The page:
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Pimlico Plumbers to introduce 'no jab, no job' work contracts

Jasper Jolly
·2 min read
<span>Photograph: Stefan Wermuth/Reuters</span>
Photograph: Stefan Wermuth/Reuters

Pimlico Plumbers will introduce a “no jab, no job” policy requiring all of its workers to be vaccinated against Covid-19.

Charlie Mullins, Pimlico’s founder and former chief executive, now chairman, said the company’s lawyers were drafting new employment contracts for its 400-strong workforce to include the vaccine requirement.

Governments around the world have started major programmes after regulators approved a series of vaccinations. The UK had given more than 2.6 million people the first dose of a vaccine by Tuesday.

Extensive medical trials have found the vaccines approved by UK regulators are safe. However, there are concerns that the increase in hesitancy and so-called anti-vaxxers around the world will lead to lower vaccination rates, risking further coronavirus outbreaks and potentially endangering the lives of others.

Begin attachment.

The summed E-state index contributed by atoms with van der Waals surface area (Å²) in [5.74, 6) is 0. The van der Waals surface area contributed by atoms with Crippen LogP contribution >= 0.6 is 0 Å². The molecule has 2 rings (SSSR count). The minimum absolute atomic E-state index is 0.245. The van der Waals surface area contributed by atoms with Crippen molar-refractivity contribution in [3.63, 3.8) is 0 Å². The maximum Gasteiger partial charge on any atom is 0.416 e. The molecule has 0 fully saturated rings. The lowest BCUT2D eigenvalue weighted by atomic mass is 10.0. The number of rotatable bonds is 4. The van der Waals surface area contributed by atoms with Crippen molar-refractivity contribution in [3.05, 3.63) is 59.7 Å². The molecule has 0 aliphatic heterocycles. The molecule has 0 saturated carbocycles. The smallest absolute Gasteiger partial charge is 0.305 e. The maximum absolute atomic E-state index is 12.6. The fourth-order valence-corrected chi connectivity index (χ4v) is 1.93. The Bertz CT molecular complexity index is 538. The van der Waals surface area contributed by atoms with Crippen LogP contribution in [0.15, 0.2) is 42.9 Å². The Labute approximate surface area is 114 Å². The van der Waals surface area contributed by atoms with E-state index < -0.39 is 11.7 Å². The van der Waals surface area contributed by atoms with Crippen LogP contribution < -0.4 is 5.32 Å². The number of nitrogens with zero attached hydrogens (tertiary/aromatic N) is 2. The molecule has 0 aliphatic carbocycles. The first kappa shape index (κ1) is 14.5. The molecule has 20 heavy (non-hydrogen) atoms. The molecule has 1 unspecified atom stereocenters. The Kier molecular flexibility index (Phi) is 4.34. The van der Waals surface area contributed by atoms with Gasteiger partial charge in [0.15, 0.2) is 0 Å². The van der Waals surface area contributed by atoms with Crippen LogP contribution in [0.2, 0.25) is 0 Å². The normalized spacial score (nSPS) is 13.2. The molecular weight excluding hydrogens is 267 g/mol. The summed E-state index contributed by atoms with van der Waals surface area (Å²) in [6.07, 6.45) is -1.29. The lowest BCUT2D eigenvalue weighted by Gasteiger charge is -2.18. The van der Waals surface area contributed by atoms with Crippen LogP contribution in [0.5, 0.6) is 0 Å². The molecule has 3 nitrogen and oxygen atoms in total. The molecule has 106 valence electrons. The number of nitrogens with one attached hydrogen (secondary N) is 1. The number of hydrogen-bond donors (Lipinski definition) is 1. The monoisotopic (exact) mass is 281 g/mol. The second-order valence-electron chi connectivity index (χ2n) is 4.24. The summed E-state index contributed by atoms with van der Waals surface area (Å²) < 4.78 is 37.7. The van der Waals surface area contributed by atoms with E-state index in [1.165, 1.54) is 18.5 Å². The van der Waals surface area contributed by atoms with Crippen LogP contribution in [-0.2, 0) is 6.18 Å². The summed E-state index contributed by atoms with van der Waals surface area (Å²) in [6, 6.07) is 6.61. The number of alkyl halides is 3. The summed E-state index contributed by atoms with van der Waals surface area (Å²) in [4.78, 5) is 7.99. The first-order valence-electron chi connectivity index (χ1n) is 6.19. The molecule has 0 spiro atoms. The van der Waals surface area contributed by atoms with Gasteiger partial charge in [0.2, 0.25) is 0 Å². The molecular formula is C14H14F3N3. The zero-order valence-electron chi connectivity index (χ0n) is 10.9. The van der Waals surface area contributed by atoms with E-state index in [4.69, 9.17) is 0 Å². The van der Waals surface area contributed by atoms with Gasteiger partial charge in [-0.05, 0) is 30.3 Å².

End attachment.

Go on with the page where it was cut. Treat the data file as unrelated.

Charlie Mullins
Charlie Mullins Photograph: Yui Mok/PA

“No vaccine, no job,” Mullins said in an interview with City A.M. “When we go off to Africa and Caribbean countries, we have to have a jab for malaria – we don’t think about it, we just do it. So why would we accept something within our country that’s going to kill us when we can have a vaccine to stop it?”

Some tropical countries require travellers to have inoculations against diseases such as yellow fever. There is no malaria vaccine, but anti-malarial treatments – typically delivered in pill form – are also commonplace.


Other businesses have backed the vaccines. Unilever’s chief executive, Alan Jope, on Wednesday said the company would strongly encourage all of its workers to have the vaccine, but said the FTSE 100 firm would stop short of making it mandatory.

In Australia, the Council of Small Business Organisations, a lobby group, said last summer it would back making vaccinations mandatory.

“If one of my staff members says, ‘No, I’m against it’, then I’m going to have to say, ‘I’m sorry you are a threat to my business’,” the council’s chief executive, Peter Strong, told Australia’s 7News.

“If you don’t sack them, you don’t have a business, especially if you’re in a high-contact area where you’ve got a lot of customers.”